Lineage Society

I’ve finished all my paperwork. I’m about to turn in my Sons of the American Revolution Application. What else should I do?

It can seem like a huge relief. You’ve done the hard work of locating your documents, filling out the application, and signing the check. You’re done, right? Technically, yes.

But there are things you can do now that will save you time down the road. Applications do get misplaced, as much as we’d like to claim otherwise. You may decide you want to join a different society using the same line or submit a supplemental application that includes some of the same people. Make the right choices will cut your long term stress.

  1. Make copies of everything. Make a copy of your application form file. Make copies of all supporting documentation. (If you don’t want to keep paper, scan them.) This will save you from hunting down documents later if something disappears.
  2. Organize everything by generation. You are generation 1 in most societies; your parents are generation 2. If you store your paperwork by generation, it’s just a matter of recopying the file, rather than organizing everything again.
  3. Store it someplace you can find it again! This work will do you no good if you misplace your files. Be sure to store your work someplace that you can locate it again.

Need help organizing? Contact Charter Oak Genealogy.

Lineage Society

I’m working on a Sons of the American Revolution Application. My ancestor’s records aren’t in English. What do I do?

Whether you’re working on a General Society of Mayflower Descendants application or a Society of Cincinnati application, it’s very possible that you’ll run into records that aren’t in English. Most lineage societies are based in the United States. Do you need to have the records translated?

Not necessarily, but it’s a good idea. While many of the larger genealogy departments have staff members that read multiple languages, there’s no guarantee that they’ll read the language your ancestor’s records are in. The smaller societies may only have one person on staff, who may or may not be able to read that language. You can definitely ask, though.

If they say no, you’ll need to plan to have the record translated. A larger organization may be able to find a volunteer who reads the language and can assist. If you need to hire help, a genealogical translator (a translator who specializes in working with genealogy related documents) will be your best option. You can find translators through the American Translators Association or through the Association of Professional Genealogists.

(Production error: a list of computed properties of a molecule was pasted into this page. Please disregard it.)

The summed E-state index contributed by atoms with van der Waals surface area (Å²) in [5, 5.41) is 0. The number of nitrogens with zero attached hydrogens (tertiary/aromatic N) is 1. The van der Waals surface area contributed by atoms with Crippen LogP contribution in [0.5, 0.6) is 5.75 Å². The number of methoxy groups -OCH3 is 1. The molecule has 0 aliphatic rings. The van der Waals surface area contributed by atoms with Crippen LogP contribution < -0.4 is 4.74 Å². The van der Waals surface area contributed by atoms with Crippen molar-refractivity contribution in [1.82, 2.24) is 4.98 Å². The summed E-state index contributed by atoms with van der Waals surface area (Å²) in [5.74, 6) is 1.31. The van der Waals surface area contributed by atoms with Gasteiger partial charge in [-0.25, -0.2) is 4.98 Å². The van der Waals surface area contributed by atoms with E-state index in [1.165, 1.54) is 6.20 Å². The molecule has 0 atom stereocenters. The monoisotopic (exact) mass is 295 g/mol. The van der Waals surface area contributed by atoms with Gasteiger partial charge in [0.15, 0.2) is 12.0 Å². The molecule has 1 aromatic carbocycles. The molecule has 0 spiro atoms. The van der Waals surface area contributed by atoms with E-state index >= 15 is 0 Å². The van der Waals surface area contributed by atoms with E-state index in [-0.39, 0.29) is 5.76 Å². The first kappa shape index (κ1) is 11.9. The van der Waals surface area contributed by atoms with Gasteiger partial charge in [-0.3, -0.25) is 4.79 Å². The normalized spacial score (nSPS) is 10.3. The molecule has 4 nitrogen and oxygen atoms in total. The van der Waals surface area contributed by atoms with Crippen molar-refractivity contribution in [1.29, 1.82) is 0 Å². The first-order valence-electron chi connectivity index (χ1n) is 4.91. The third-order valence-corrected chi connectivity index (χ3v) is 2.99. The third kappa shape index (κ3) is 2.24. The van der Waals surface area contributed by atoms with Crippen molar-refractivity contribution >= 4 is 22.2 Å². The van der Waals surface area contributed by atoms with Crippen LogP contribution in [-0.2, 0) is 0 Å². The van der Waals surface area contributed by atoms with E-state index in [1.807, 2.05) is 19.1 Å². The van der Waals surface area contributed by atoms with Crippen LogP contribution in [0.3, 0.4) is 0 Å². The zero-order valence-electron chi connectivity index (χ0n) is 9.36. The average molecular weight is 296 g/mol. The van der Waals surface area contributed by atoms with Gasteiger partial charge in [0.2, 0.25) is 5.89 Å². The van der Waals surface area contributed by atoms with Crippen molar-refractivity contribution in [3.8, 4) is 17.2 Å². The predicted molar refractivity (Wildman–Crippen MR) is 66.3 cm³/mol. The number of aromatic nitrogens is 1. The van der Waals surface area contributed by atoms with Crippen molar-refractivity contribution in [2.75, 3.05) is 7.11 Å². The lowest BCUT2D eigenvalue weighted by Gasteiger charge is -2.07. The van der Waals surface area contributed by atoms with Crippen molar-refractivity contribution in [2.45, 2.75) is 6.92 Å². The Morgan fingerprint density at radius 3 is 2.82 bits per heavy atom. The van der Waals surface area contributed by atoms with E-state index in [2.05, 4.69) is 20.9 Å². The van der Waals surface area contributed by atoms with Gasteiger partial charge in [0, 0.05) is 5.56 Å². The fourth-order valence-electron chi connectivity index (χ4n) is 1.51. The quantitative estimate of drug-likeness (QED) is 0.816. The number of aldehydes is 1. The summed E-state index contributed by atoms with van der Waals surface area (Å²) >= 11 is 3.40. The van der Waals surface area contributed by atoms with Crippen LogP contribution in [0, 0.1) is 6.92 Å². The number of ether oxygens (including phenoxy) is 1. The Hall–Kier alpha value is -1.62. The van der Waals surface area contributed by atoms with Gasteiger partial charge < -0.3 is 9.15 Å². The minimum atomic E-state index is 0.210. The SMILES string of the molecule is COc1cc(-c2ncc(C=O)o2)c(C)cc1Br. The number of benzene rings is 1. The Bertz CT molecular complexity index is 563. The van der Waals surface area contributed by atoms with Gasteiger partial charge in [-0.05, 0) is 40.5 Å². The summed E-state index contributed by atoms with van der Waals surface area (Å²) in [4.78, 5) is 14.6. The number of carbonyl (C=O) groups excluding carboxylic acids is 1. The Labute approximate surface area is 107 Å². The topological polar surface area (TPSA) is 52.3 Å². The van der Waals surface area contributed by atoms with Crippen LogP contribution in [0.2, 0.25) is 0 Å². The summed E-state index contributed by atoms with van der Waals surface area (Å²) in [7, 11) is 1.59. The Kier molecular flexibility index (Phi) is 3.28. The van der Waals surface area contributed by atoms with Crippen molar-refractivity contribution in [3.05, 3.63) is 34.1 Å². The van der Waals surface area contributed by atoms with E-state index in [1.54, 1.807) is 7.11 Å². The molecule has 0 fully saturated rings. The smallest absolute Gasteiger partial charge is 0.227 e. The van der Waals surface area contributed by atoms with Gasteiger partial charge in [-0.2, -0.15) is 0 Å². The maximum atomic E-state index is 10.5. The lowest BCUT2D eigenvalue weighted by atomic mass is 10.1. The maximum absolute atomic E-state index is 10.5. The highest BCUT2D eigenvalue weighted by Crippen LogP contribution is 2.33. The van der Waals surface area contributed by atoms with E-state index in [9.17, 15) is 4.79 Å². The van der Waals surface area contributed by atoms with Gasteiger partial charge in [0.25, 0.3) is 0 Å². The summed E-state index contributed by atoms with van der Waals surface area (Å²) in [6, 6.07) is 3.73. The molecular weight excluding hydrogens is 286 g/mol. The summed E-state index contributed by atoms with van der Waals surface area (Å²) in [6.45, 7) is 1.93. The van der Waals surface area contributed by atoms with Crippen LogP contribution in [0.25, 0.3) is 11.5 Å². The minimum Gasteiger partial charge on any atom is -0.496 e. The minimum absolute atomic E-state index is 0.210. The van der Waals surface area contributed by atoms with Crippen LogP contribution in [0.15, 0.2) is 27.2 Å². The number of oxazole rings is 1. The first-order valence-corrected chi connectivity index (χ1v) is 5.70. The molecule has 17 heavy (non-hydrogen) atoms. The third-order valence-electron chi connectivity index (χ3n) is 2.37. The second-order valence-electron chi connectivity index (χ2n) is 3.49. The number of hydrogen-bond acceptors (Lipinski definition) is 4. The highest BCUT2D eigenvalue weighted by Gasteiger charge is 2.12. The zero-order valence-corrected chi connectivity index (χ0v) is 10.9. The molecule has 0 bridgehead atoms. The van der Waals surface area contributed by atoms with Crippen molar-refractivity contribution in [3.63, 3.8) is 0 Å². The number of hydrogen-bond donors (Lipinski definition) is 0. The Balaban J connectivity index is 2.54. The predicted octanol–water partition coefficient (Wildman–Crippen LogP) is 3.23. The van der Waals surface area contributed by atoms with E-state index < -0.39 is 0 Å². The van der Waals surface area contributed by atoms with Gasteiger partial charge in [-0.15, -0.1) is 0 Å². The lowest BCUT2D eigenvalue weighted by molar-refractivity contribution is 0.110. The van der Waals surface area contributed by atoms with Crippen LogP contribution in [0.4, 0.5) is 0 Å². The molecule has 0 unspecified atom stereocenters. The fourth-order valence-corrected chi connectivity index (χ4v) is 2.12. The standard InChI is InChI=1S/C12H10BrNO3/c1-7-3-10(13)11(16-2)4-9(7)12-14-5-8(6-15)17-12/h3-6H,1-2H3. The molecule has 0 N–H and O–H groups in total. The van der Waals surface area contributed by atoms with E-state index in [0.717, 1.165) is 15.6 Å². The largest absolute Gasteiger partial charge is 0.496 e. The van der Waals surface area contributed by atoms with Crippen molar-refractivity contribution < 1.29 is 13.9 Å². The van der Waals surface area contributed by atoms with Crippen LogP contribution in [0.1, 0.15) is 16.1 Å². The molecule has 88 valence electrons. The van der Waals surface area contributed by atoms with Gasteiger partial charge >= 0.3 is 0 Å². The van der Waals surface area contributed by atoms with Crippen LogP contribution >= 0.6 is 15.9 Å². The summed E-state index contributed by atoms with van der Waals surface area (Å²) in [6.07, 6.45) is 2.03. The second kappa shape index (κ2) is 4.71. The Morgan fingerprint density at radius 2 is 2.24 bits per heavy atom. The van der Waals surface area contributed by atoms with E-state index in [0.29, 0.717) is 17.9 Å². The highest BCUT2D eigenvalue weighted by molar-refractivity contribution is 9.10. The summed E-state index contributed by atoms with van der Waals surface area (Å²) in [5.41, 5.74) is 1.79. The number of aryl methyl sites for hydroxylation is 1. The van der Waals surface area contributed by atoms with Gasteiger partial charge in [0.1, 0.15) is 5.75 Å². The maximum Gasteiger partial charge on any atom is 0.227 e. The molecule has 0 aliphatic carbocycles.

Be aware that genealogical translating is a “buyer beware” market right now. Many genealogists who advertise language skills only have “high school level” training in that language, while many translators who advertise that they work with genealogists may not have the training in history needed to fully work with your documents. Ask questions.

Need help? We offer French translation and can assist in connecting you with other translators. Contact Charter Oak Genealogy.

Lineage Society

Paper or not? Do I really need to print out all of the paperwork for my lineage society application?

When you’re used to researching online, organizing your application on paper can seem a little traumatic. Do you really need to print out everything?

Maybe. While societies are transitioning to digital submission, the vast majority aren’t there yet. The first step in your application process should always be to ask what system your chapter/local society uses. Even when societies have a digital application system in place, many local groups aren’t using it.

No matter what, plan to create an organization system to store your digital files. In most cases, a folder for the society that contains a draft of the application and subfolders for each generation with the supporting documents will be “good enough.” Plan to scan and add anything that was “born digital.”